A House Undivided: Israel’s New Consensus Politics – Emanuele Ottolenghi (National Interest)
- Israelis go to the polls on March 17, and while international pundits are hoping for a political earthquake, it is likely that, like most of Israel’s preceding elections, this one will bring incremental rather than apocalyptic change, and Israel’s domestic, regional and foreign situation will remain largely the same as it had been before.
- Israeli politics have developed around a new national consensus. Israelis have reached a near wall-to-wall consensus on the enormity of the Iranian nuclear threat.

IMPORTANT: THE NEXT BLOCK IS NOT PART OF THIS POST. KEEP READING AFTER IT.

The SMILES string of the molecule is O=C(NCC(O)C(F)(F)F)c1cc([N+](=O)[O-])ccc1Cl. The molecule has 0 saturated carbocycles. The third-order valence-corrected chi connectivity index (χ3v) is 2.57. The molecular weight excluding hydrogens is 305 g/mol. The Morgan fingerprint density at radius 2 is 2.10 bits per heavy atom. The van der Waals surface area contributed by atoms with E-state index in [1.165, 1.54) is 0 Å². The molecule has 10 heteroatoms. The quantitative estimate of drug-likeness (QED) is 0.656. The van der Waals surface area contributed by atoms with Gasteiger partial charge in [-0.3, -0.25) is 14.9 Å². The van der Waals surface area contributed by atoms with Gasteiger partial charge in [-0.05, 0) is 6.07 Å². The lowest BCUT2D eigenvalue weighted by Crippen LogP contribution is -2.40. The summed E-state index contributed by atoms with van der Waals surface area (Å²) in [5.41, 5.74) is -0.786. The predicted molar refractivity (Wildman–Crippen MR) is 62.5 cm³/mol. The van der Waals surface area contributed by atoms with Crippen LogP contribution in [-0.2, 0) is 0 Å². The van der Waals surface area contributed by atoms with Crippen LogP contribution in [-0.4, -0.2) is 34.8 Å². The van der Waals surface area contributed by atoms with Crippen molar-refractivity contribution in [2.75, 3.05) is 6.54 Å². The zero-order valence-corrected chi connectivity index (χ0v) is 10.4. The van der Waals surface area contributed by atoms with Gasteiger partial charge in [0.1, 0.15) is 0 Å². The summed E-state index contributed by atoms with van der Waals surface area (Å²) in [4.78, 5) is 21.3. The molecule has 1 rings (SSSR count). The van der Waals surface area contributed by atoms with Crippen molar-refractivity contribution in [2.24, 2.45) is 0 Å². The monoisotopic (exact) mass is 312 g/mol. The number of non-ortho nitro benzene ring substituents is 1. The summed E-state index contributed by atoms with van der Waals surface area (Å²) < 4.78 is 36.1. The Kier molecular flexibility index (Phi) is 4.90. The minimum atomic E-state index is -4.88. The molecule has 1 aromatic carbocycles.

- Israelis are keen to reach a compromise with the Palestinians but despair of having one, given ongoing Palestinian incitement and terror, the presence of Iranian proxies at Israel’s borders, and regional turmoil left unchecked by a retreating American superpower.
- Increasingly, Israelis are loath to renounce strategic settlement blocs and the Jordan Valley to a Palestinian society increasingly dominated by Islamic extremists. They have little faith in the Palestinian Authority’s ability to prevent a West Bank replay of the scenario that followed the withdrawal from Gaza ten years ago – with thousands of rockets indiscriminately launched at Israel’s civilian centers.
- That is why, ultimately, whoever wins the elections on Tuesday will have to embrace that consensus.
The writer is a senior fellow at the Foundation for Defense of Democracies.